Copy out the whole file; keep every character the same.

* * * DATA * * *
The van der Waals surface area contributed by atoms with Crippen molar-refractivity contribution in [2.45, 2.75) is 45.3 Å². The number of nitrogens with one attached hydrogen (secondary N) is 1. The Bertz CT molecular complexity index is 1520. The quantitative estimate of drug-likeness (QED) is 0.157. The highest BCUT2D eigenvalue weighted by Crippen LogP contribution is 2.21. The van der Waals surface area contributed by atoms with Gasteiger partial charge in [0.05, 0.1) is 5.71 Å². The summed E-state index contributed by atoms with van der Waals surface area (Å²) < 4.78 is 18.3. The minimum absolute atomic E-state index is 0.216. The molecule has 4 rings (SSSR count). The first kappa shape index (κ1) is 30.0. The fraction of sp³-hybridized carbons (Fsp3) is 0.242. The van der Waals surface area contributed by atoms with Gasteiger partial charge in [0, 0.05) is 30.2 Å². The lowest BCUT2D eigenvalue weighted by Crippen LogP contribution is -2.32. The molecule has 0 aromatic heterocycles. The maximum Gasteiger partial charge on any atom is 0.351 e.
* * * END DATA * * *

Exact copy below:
The van der Waals surface area contributed by atoms with Crippen molar-refractivity contribution in [2.45, 2.75) is 45.3 Å². The number of nitrogens with one attached hydrogen (secondary N) is 1. The Bertz CT molecular complexity index is 1520. The quantitative estimate of drug-likeness (QED) is 0.157. The highest BCUT2D eigenvalue weighted by Crippen LogP contribution is 2.21. The van der Waals surface area contributed by atoms with Gasteiger partial charge in [0.05, 0.1) is 5.71 Å². The summed E-state index contributed by atoms with van der Waals surface area (Å²) < 4.78 is 18.3. The minimum absolute atomic E-state index is 0.216. The molecule has 4 rings (SSSR count). The first kappa shape index (κ1) is 30.0. The fraction of sp³-hybridized carbons (Fsp3) is 0.242. The van der Waals surface area contributed by atoms with Gasteiger partial charge in [0, 0.05) is 30.2 Å². The lowest BCUT2D eigenvalue weighted by Crippen LogP contribution is -2.32. The molecule has 0 aromatic heterocycles. The maximum Gasteiger partial charge on any atom is 0.351 e.